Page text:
THE MAURITANIAN – Review by Leslie Combemale

So much star power should amount to a lot more than what audiences will get out of The Mauritanian. Thank the cinematic gods for Tahar Rahim, however, who is the film’s saving grace, bringing appropriate gravitas to his portrayal of Mohamedou Ould Slahi, the title role, around which all the mystery and tension of the story is centered. It is the story of his imprisonment in Guantanamo Bay, his years of torture and interrogation, and his fight to be freed. It is startling how much Rahim looks like his character’s real life counterpart, whose NY Times best-selling memoir, Guantanamo Diary, is the basis for the film.

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JUST DON’T THINK I’LL SCREAM – Review by Diane Carson

With text on screen before any image appears in Just Don’t Think I’ll Scream, writer/director Frank Beauvais writes, “I watched over 400 films between April and October 2016. This footage comes from them.” This information in no way prepares viewers for the overwhelming onslaught of thousands of shots, a mere few seconds each, that follows for seventy-five minutes in this impressionistic documentary..

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THE NEST – Review by Susan Granger

In the 1980s, one of the Ladies’ Home Journal’s most popular features was “Can This Marriage Be Saved?” drawing from the files of marital therapists and counselors. Following that model, writer/director Sean Durkin introduces hot-shot British commodities broker Rory O’Hara who leaves Wall Street to return to the U.K. with his American wife Allison, an avid equestrian, and two children: young Benjamin and his teenage half-sister Samantha.

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FALLING – Review by April Neale

In his directorial debut, Viggo Mortensen delivers a biographically tinged film that holds up a mirror to mortality. From the beginning, the film reminds us that we all will die, and that everyone’s journey to that end game is filled with beauty and sadness, abuse and adoration, and most of all—at least in Viggo’s case—an appreciation for your family, warts and all.

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GARBO THE SPY – Retroview by Jennifer Merin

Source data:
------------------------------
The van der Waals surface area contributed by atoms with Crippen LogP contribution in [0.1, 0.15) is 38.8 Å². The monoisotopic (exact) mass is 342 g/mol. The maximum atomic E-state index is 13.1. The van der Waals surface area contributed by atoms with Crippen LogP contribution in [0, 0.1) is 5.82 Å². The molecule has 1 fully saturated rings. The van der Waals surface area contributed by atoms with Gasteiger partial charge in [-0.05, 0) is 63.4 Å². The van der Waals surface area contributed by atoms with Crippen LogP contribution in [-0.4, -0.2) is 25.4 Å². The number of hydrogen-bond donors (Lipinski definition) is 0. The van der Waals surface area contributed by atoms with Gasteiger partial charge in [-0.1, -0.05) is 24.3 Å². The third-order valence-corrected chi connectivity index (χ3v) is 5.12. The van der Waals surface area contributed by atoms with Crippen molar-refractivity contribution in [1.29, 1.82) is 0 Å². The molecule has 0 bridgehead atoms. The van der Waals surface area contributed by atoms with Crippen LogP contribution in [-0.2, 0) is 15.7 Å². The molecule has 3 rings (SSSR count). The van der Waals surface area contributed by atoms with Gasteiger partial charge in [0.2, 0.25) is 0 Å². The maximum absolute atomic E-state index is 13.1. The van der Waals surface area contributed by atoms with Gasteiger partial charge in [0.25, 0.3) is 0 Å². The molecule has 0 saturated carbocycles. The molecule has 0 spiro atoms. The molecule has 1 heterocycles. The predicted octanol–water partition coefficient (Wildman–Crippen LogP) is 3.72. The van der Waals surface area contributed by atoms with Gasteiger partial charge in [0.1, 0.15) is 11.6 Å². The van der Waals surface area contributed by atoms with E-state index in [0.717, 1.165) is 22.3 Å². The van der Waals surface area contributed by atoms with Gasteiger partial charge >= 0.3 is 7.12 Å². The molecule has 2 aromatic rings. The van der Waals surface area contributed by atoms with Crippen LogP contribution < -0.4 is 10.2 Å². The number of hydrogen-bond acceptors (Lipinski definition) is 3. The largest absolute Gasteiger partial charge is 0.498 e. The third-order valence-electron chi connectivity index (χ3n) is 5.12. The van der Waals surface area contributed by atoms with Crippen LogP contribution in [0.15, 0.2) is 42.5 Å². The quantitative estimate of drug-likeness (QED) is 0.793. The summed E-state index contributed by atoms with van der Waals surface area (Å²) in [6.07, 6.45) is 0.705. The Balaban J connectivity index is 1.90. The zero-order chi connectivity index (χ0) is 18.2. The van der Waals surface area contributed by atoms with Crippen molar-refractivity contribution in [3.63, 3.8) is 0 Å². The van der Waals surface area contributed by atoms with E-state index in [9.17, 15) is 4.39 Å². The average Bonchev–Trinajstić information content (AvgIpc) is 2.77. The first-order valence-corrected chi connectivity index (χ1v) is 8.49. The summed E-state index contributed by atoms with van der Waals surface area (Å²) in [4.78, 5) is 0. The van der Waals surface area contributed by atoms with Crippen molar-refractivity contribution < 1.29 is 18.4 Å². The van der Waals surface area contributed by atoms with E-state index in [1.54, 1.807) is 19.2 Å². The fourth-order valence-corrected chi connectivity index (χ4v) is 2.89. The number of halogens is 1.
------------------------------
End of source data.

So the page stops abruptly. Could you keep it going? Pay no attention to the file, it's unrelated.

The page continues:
This wonderfully entertaining and educating documentary is a real life spy thriller that profiles the mystery man, a double agent during World War II, who who changed the course of history. He was the most important, successful and daring spy of his day, an unidentified legend in his own time, the only one to receive distinguished service honors from both the British and Germans.

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MLK/FBI – Review by Martha K Baker

Sam Pollard’s excellent documentary, MLK/FBI,”principally covers the last five years of Martin Luther King’s life. None of its major points is really new: he worked under tremendous pressure, he was hounded by the FBI, he was profligate. What this film does reveal is how those details defined him.

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NEWS OF THE WORLD – Review by Susan Granger

Set five years after the Civil War, Tom Hanks stars in this elegiac Western as Captain Jefferson Kyle Kidd, who travels from town-to-town, enthralling often-illiterate audiences with stories about what’s happening in this country and abroad, charging a dime per person. It’s 1870 and the tumultuous 15th Amendment has just been ratified, extending the right to vote to all men without regard to race or previous condition of servitude.

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THE WHITE TIGER – Review by Diane Carson

Tackling India’s repressive, inflexible caste system, The White Tiger chronicles Balram Halwai’s fawning deference, growing resentment, and eventual violent rejection of his submissive station. Adapted from Aravind Adiga’s 2008 Man Booker Prize winning novel, director Ramin Bahrani manages to create a quirky, even occasionally and unexpectedly amusing presentation of Balram’s abject subservience evolving into self-assured entitlement.

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MY LITTLE SISTER -Review by Valerie Kalfrin

My Little Sister, Switzerland’s entry for the foreign language Oscar category, ostensibly lets audiences peek inside the complex relationship between fraternal twins as one struggles with cancer. While that’s a poignant part of this tender drama, the film’s underlying story is more about how much the titular sister gives to everyone but herself.

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